So, 10.1.68.12 is on the 10.1.64.0 network, which is different than the 10.1.32.0 network. This is host 4.12 on network 10.1.64.0. What's on this network? How can you assign another address that is on the 10.1.68.0 network? Just as before, by not changing any of the numbers that are "covered" by the bits of the subnet mask. So, we can change any of bits 0 through 3, but not the "64" bit. Therefore, we end up with anything from 10.1.65.xxx (the xxx can be anything from 1 through 254) to 10.1.78.xxx, plus part of 10.1.79.xxx. Here's what "65" and "78" look like:

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Advanced TCP/IP

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The addresses 10.1.65.2, 10.1.73.2, and 10.1.78.223 are all on the same network (again, remembering that our subnet mask is 10.1.240.0). The numbers have changed (65,73,78), but the network part (the 4 bits that represent the network) hasn't. It's really just bits If you are really paying attention, you might ask "What about 79?". The answer is that the rule we learned before about not using "255" also has to do with bits, and not with something magic about "255". With this mask (255.255.240.0), "10.1.79.255" would mean that the address portion was "all bits set", and that (as we'll learn later) is a "broadcast" address. This gets really confusing. It's actually simple; just bits set or not set, but since we humans don't think that way, it's hard for us to see what's going on easily. Strangely, for this subnet, 10.1.73.255 would technically be legal, even though it looks like a broadcast address on the 10.1.1.0 network. It isn't, though, because the network is actually 10.1.64.0, so the broadcast bits are not set. But for 10.1.79.255 on 10.1.64.0, the broadcast bits would be set. Let's look at the bits:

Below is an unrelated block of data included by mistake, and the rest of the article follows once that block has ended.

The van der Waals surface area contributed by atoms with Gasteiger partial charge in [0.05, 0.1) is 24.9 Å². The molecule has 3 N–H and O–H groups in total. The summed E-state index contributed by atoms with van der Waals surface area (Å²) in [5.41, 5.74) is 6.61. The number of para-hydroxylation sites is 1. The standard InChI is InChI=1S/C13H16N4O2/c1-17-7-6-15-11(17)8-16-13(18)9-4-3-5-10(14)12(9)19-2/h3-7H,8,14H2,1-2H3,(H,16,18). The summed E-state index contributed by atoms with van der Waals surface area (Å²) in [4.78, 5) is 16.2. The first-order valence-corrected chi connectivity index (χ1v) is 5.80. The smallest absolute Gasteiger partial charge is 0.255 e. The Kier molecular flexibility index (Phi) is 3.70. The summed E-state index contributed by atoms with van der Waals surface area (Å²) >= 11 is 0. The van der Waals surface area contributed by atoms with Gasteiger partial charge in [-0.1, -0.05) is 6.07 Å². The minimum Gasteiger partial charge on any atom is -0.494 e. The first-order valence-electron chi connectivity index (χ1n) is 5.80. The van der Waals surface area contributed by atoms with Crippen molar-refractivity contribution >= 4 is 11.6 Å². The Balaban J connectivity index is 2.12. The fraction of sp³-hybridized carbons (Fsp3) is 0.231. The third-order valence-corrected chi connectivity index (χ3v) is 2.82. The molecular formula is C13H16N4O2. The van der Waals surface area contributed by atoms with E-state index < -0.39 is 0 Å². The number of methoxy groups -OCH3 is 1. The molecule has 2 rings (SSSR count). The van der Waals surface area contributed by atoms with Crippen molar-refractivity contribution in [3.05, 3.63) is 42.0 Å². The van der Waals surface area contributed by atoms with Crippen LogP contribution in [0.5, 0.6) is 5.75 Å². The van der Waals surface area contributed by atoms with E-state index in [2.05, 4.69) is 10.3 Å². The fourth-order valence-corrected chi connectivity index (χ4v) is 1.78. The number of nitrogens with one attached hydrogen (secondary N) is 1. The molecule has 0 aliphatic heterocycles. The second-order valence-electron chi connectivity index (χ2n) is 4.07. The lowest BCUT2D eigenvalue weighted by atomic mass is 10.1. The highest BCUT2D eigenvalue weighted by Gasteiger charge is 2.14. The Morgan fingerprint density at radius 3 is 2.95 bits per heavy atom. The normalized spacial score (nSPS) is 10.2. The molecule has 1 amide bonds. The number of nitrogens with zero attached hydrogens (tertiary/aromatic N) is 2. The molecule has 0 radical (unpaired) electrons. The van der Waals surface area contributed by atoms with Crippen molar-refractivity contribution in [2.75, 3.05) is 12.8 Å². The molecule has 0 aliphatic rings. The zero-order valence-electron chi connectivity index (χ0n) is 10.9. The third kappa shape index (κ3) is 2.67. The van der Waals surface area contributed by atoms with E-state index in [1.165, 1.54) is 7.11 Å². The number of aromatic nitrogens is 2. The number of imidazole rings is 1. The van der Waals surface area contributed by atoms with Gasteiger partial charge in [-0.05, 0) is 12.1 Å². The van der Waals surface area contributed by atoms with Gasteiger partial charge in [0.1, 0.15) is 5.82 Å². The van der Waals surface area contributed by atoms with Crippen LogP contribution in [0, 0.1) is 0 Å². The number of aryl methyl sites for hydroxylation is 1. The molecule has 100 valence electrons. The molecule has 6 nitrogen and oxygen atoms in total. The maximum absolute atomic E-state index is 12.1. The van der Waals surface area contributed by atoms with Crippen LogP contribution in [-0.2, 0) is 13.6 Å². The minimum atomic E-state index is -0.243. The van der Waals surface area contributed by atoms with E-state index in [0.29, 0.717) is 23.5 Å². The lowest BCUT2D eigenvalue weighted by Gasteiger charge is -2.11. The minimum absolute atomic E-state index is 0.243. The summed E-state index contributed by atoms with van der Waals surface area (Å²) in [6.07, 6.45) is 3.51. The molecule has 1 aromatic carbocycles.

That's "73"

and that's "79". In both cases, the network part is the "64" bit, and the rest is address. When the final octet is "255", the 10.1.73.255 does not have all of it's address bits set to 1; bits 1 and 2 are not set in the third octet. But with 10.1.79.255, everything in the address part is set (the "address" part is all the bits that are not in the "network" part).

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Advanced TCP/IP

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Life is confusing enough without this! I wouldn't recommend using those 255 addresses because they will confuse people. It confused me even while writing this article, because I originally used a subnet mask of 255.255.255.240 as the example, but decided to "move it to the left" the make the point more plain. With that mask, 10.1.1.79 is the broadcast address for network 10.1.1.64, and my editing left that indication in.
Computers don't have problems with this, because they simply "and" the bits to determine what the network portion of an address is. The rules are easy for them, but we poor humans have to step more slowly.